We live in a time when not only the future, but also our idea of the future is rapid­ly chang­ing. Dig­i­tal tech­nolo­gies are increas­ing­ly influ­enc­ing our world. On the one hand, this makes the world in which we live more fore­see­able or even con­trol­lable – for exam­ple when try­ing to find out when signs of wear show in machines and spare parts have to be installed – but, on the oth­er hand, it is often more sur­pris­ing – for exam­ple in the case of unfore­seen influ­ences on opin­ion-form­ing process­es through dig­i­tal com­mu­ni­ca­tion channels.


In Daniel Kehlmann’s nov­el Mea­sur­ing the World he writes:“Whenever things were fright­en­ing, it was a good idea to mea­sure them.” The book is about the jour­ney of two Ger­man sci­ence genius­es who could not be more dif­fer­ent. Both are dri­ven by their thirst for research and want to dis­cov­er the world. The quote shows that our increas­ing “mea­sure­ment of the future” also comes from two cen­tral and deeply human instincts: the need for secu­ri­ty and the desire to dis­cov­er new things.

If we do not know what to expect, if we are uncer­tain about deci­sions, it is good to have tech­nolo­gies at our dis­pos­al that help us fig­ure out dimen­sions, clas­si­fy facts, form opin­ions, rec­og­nize pro­por­tion­al­i­ty and cat­e­go­rize out­comes. Insights gained in this way guide us in our reflec­tions, strate­gies and actions, thus cre­at­ing an alleged cer­tain­ty, which has some­times turned out to be mis­lead­ing. This inevitably rais­es the ques­tion: What if the tables turn? If the mea­sur­er becomes the mea­sured one? If it is not us who con­trol and influ­ence tech­nol­o­gy but the oth­er way around? Is mea­sur­ing and being mea­sured a give and take? Does “Mea­sur­ing the Future” lead to bet­ter results and under­stand­ing or does it only sug­gest a sense of security?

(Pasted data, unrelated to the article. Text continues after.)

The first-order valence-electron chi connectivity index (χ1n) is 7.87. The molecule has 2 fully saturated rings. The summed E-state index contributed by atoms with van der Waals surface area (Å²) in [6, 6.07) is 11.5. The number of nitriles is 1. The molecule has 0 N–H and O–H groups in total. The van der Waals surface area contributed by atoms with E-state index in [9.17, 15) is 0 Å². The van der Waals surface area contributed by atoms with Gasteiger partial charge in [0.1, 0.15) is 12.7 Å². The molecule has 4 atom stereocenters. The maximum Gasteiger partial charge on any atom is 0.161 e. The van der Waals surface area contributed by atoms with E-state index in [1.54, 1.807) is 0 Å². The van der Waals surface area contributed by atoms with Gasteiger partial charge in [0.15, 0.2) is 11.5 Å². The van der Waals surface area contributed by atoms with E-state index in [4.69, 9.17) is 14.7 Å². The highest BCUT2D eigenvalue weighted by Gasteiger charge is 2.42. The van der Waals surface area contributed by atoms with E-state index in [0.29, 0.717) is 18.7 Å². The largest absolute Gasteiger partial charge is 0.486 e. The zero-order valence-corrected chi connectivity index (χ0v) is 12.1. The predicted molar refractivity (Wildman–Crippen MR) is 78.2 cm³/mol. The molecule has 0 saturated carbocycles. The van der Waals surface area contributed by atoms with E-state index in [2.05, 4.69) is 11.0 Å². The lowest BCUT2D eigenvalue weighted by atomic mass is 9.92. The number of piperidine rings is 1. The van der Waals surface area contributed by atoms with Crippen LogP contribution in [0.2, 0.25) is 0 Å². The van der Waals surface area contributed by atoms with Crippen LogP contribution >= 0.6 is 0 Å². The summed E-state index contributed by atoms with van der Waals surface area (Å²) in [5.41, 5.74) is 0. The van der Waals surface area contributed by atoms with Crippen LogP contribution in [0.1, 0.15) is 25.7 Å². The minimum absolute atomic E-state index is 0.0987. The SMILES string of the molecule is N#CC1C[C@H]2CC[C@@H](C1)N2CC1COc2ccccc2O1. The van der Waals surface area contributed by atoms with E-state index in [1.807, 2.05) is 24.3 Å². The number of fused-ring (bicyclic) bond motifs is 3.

Privacy: The whole picture

Pri­va­cy is an impor­tant and valu­able com­mod­i­ty. This is a polit­i­cal and social mis­sion. How­ev­er, in the face of tech­no­log­i­cal pos­si­bil­i­ties, most peo­ple, con­scious­ly or uncon­scious­ly, out of lack of knowl­edge or con­vic­tion, for con­ve­nience or lack of alter­na­tives, are less care­ful about their pri­va­cy. On the one hand, there is the pro­tec­tion of pri­va­cy, which is to be pre­served for cit­i­zens at all costs. On the oth­er hand, the idea of shar­ing data stands for bet­ter and more accu­rate analy­ses and pre­dic­tions for the ben­e­fit of the whole (“shar­ing is car­ing”). In between, there is a thin line for an open dia­logue between pol­i­tics, soci­ety and the econ­o­my. In order to cre­ate suit­able frame­work con­di­tions for the pro­tec­tion of the indi­vid­ual and the well-being of the com­mu­ni­ty, the inter­na­tion­al com­mu­ni­ty is required.


Social robots with clear rules for man and machine

In the light of demo­graph­ic change, we face major chal­lenges in both the work­force and the care and wel­fare facil­i­ties. Social robots sup­port­ing these sec­tors could be a great asset for pre­serv­ing exist­ing sys­tems. As para­dox­i­cal as it may sound, tech­no­log­i­cal progress may be the key to more human­i­ty and dig­ni­ty in deal­ing with one another.

A pre­req­ui­site for the suc­cess of this devel­op­ment is a clear set of rules for both robots and the peo­ple they should serve. One goal must be to devel­op mod­els togeth­er that are eth­i­cal and respect­ful toward one another.

The sum of two worlds

In times like these, play­ing off the anal­o­gous against the dig­i­tal world is a step in the wrong direc­tion for both worlds. The dis­cus­sions repeat­ed­ly empha­sized that one should not com­pare exist­ing faulty sys­tems with per­fect dig­i­tal solu­tions, but with equal­ly faulty but per­haps bet­ter over­all dig­i­tal solu­tions. Is it jus­ti­fied to ask for 100% acci­dent-free self-dri­ving vehi­cles as long as peo­ple cause far more acci­dents than that on the roads? The point here is to place the mutu­al expec­ta­tions and hopes for new tech­nolo­gies in a real­is­tic framework.

The ques­tion will be: How can we inte­grate these new tech­nolo­gies so that our soci­ety remains appre­cia­tive, sym­pa­thet­ic, open, able to give and take crit­i­cism and respon­si­ble? Only then will we suc­ceed in mak­ing the sum of the two worlds yield more than its indi­vid­ual parts.